There's a big digital publishing conference kicking off this week called O'Reilly Tools of Change. I'm not going myself (no press pass), but I have been getting early copies of the press release announcements.
I got the embargoed press release from Inkling on Friday, and since I didn't have much else to do I was reading it and thinking about it all weekend. The press release includes what Inkling wants us to think are 2 major pieces of news, Inkling Habitat and Inkling Content Discovery Platform (the search engine integration that Inkling announced last month).
For some reason beyond my understanding Inkling decided to put month-old and year-old old news under an embargo. Or perhaps today is the real release of these 2 items; that would make the earlier announcements vaporware. In either case, it's weird.
Since there is not much in the way of real news from Inkling to write about and since I don't want to join the rest of the journalists who are writing the marketing copy Inkling is handing them, I am going to instead look at how the company has been promoting itself.
Inkling's marketing copy sounds like it was written by a patent nostrum salesman.No seriously. Consider this press release alongside the the Inkling news from last month, a presentation the CEO gave in October 2012, and an interview he gave in late December 2012, and you'll see there's a common thread running through them all.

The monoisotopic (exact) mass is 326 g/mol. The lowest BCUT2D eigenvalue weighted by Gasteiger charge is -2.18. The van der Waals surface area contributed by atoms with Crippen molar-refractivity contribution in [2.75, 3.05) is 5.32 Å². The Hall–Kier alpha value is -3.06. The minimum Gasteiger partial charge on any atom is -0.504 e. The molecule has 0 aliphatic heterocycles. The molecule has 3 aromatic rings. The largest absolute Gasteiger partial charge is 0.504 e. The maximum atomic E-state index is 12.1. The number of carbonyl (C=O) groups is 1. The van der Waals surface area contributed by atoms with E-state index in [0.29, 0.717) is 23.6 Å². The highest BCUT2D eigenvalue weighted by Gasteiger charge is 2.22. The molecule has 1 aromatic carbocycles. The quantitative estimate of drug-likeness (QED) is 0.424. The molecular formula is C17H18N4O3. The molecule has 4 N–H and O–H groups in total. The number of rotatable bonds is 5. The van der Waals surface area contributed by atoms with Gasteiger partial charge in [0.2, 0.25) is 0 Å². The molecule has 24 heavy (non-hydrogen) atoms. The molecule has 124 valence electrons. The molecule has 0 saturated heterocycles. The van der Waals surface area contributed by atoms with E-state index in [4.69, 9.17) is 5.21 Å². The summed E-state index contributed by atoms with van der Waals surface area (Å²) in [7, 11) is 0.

Edit: When you add the stories published today it becomes even more clear.
This weekend I read a lot of the press coverage written about Inkling in the past 6 months and I think I identified a pattern to Inkling's routine. Matt MacInnis, founder and CEO of Inkling is in the habit of inventing straw men enemies which Inkling is capable of defeating.
MacInnis likes to describe systemic issues in huge systems like the ebook market or Google search results and then pretend that Inkling's new product is a solution - even though it doesn't actually address the systemic issue.
Inkling's current straw men include the "10-dollar text files" (how MacInnis mischaracterizes mainstream ebooks) and the supposed inability of finding book content in search engines like Google. Inkling Habitat is supposed to solve the first problem while the recently announced Google Search integration is supposed to solve the other.
If you have not seen it yet, MacInnis covers these two so-called problems in his recent presentation at the Internet Archive's conference, Books in Browsers. I strongly urge you to watch the video; it's your chance to watch him present the straw man arguments in his own words rather than via the journalists he usually talks to and uses as a filter.
It wasn't until I watched the video all the way through that I realized that finding book content in Google has never been a problem for me. I can find fiction content (related to a book, at least) via community sites like Shelfari, and I can find nonfiction content via hobbyist websites.
This might not be actual book content but it is usable info, so I don't see the difference. What's more, I've been finding actual book content via Google since 2009.